So if you're looking for GIANT numbers by having GIANT names, that is not going to happen.
If you of alot of interviews, you're going to lose your mind without a scheduling tool I love Acuity Scheduling. If you're looking for a free (scaled down) tool I've heard good things about Calendly.com
Let the guest know WHY they are there. WHO they are talking to, WHAT they will be talking about and HOW long the interview will be.
Go to their website and get the bio, headshot, etc. Then ask for what is missing.
Do some research (if you want, listen to other interviews, check out their Facebook page, twitter), and come up with some questions. This list of questions (for me) will be used as "game plan" but not as an interrogation
Email the day off (if not before, or better BOTH) the interview to remind them of your appointment.
Make sure they know to get the best microphone available, and to have headphones on.
Find out what website your want to promote. Where are we sending people?
If they don't sound good (meaning their sound is distracting from the content), stop and ask them to get a different microphone, different position, etc. TRUST ME, you will not want to release this to you audience. Who do you want to upset, your legions of followers or ONE guest. You will spend a lot of time trying to clean up bad audio, and some times you just can't.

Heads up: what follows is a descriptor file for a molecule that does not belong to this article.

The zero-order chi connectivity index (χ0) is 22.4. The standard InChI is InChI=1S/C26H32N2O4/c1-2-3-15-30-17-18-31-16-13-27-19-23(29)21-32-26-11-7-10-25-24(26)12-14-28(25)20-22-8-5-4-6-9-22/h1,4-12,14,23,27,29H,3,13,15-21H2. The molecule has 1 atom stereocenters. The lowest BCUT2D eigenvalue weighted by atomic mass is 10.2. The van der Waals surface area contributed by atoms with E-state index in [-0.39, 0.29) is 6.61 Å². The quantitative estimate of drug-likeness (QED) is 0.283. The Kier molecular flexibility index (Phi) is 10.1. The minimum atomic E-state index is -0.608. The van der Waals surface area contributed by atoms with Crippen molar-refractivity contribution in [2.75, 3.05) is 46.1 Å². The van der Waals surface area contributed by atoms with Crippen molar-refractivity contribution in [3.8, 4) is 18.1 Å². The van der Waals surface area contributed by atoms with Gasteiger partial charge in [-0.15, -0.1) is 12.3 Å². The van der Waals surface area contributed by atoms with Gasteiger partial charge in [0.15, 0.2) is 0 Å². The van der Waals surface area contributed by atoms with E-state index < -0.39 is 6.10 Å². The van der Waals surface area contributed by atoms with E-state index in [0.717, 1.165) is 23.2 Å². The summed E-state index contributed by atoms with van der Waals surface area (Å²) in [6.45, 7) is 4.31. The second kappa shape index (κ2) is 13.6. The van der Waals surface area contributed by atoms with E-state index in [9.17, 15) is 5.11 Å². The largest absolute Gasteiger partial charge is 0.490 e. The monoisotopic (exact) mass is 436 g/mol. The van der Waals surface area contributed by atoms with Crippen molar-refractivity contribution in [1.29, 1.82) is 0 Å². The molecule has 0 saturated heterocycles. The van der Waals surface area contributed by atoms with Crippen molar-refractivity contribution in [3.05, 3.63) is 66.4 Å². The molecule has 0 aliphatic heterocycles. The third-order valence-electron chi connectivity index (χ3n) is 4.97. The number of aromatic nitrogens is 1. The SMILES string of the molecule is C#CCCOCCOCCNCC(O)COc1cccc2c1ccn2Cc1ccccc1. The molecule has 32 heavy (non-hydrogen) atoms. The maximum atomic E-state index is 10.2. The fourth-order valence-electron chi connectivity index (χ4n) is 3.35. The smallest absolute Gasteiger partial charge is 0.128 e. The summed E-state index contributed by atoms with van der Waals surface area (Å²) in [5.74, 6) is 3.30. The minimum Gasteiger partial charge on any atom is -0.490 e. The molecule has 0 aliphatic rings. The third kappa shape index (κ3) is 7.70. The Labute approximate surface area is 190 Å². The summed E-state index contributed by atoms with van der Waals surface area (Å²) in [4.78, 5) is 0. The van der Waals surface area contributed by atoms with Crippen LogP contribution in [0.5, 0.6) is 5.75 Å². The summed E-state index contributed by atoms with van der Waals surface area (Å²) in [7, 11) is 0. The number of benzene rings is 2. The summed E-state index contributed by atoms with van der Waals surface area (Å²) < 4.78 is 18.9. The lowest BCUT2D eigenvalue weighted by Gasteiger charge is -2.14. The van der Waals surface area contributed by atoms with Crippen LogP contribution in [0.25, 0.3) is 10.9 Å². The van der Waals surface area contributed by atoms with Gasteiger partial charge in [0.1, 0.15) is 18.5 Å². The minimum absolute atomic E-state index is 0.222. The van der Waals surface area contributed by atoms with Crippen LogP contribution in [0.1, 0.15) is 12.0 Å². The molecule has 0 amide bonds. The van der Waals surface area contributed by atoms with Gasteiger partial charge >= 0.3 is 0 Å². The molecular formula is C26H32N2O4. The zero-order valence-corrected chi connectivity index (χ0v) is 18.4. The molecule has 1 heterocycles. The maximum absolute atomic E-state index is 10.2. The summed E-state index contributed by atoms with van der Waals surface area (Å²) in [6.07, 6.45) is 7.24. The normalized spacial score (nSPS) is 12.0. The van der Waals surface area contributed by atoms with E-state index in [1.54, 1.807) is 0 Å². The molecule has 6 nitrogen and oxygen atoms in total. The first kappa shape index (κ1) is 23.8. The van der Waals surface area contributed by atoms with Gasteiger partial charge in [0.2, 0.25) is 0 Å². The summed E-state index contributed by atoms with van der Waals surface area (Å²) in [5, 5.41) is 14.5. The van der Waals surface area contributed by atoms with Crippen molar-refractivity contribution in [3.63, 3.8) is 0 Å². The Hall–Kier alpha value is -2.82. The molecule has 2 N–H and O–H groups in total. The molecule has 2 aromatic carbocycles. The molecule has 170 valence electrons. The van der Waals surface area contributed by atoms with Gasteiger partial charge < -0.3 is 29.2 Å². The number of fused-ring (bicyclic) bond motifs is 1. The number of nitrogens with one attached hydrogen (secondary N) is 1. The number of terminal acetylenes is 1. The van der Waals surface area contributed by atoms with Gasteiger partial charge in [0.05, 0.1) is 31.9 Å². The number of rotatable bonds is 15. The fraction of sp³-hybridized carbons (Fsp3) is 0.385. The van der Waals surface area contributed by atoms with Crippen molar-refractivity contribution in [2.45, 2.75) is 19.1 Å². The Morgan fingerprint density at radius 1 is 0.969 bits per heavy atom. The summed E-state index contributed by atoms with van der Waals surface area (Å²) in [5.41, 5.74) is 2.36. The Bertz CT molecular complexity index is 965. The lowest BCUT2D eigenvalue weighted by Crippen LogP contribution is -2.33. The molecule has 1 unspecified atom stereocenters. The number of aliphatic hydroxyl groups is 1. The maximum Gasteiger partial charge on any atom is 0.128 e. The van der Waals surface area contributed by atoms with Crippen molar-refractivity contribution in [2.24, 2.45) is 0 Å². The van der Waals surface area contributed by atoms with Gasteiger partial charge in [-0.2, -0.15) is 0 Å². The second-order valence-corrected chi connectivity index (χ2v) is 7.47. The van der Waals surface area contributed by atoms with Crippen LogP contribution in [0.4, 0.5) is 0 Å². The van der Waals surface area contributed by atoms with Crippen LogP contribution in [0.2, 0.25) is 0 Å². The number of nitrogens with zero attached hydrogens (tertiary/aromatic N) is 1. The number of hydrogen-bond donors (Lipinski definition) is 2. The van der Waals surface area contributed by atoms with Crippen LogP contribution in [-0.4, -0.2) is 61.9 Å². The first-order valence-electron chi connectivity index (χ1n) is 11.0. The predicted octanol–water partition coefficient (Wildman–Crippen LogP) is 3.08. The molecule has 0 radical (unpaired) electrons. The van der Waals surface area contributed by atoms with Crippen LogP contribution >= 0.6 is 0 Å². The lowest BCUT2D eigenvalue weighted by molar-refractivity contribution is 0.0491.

When the guest arrives let them know its not live (unless it is) and that if they mess up you can do it over. Let them know that if you pause, you may be looking for the next question (and you're not looking for a longer answer).
Erik K Johnson has a great tip and says to come up with a great first question to get the interview pointed in the right direction.
Make sure you know how to say their name (sometimes you find them on YouTube and learn how to pronounce their name)
Michael O'Neal has a great tip in his Art of the Interview Course. If you know a guest loves to tell the same story over and over, use it in the intro, and now they can't repeat it.
Don't make them sit through the whole show if it's done live. If it's a live call, then bring them on 5 minutes before they go on the air.